We’re starting to hear the term “lame duck” in reference to municipal councils.
It refers to restricted powers during election periods.
Basically, if new councils are going to be quite different from the old ones come the Oct. 24 election, there will be a period of time where they will be restricted from making key decisions.
The thinking is, even though they’ve not been sworn in – and likely won’t be until November – a new regime is on the way and they are the ones to make key decisions.
Lame duck refers to the period after nomination day Aug. 18 when council could be restricted from appointing or removing any officer of the municipality; hiring or dismissing an employee or disposing of any property with a value of $50,000 when it was acquired, unless included in the 2022 budget passed before nomination day. They are not supposed to make any expenditure or incur any other liability which exceeds $50,000, again, unless included in the 2022 budget.
Council can delegate the authority to carry out these matters to a person or a body when in lame duck. For example, County of Haliburton CAO Mike Rutter is the delegate for that council and CAOS generally get selected.
Lame duck will likely apply to the County, for example, since four of eight incumbents are not running (Algonquin Highlands mayor Carol Moffatt; Minden Hills mayor Brent Devolin; Dysart et al mayor Andrea Roberts and deputy mayor Pat Kennedy). The other four, Highlands East mayor Dave Burton, deputy mayor Cec Ryall, Minden Hills deputy mayor Lisa Schell and Algonquin Highlands deputy mayor Liz Danielsen are all running but we don’t yet know if they will be acclaimed or if someone will run against them.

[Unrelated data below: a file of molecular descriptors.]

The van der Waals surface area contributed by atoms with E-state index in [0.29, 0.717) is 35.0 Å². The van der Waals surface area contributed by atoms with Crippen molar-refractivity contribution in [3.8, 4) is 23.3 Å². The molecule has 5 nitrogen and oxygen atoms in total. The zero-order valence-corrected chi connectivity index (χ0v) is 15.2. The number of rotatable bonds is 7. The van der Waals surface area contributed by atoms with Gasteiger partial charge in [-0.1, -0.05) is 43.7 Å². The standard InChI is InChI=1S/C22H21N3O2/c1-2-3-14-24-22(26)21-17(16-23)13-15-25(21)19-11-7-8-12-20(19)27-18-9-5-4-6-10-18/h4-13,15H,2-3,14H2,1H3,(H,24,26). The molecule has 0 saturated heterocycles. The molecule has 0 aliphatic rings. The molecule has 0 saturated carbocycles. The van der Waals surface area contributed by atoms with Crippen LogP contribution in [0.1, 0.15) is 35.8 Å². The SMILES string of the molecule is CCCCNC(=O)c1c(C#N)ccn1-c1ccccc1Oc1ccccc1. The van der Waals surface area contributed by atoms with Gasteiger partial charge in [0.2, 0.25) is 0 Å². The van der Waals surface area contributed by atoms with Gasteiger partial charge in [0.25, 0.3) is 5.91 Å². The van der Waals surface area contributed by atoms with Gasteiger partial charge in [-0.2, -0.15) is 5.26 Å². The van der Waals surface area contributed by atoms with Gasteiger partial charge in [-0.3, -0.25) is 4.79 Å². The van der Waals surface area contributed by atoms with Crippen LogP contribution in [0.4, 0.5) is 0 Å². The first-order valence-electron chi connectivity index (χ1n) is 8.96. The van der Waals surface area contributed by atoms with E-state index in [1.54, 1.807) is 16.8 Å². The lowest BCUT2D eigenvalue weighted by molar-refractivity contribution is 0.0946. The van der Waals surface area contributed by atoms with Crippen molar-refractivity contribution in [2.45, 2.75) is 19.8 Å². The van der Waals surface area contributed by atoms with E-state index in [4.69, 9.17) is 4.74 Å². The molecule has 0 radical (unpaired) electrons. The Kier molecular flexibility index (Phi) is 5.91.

Of course, lame duck would not apply in an emergency, such as the COVID-19 pandemic. The council could still make decisions for something such as that.
The point, however, is County council still has more than two months to make decisions before nomination day and any question of being in lame duck mode. And indeed, there is nothing stopping them from making many decisions up until Oct. 24, a full four months away.
Yet, for some time now, some of them are already saying they want to defer major decisions to the incoming council. Perhaps the most notable is the shoreline preservation bylaw. Other major items are the service delivery review and short-term rentals.
In our opinion, pushing these big-ticket items to the next council in November would simply be an abdication of councillor responsibility. The council has already made decisions in its 2022 budget around the shoreline preservation bylaw, for example. There is nothing that would prevent them from moving the file forward.
After years, and tens of thousands of dollars, a decision should be made before lame duck. In the same vein, councillors must continue to push forward the service delivery review and make a decision about how they are going to manage short-term rentals in future.
Councillors need to complete the job they were elected to do.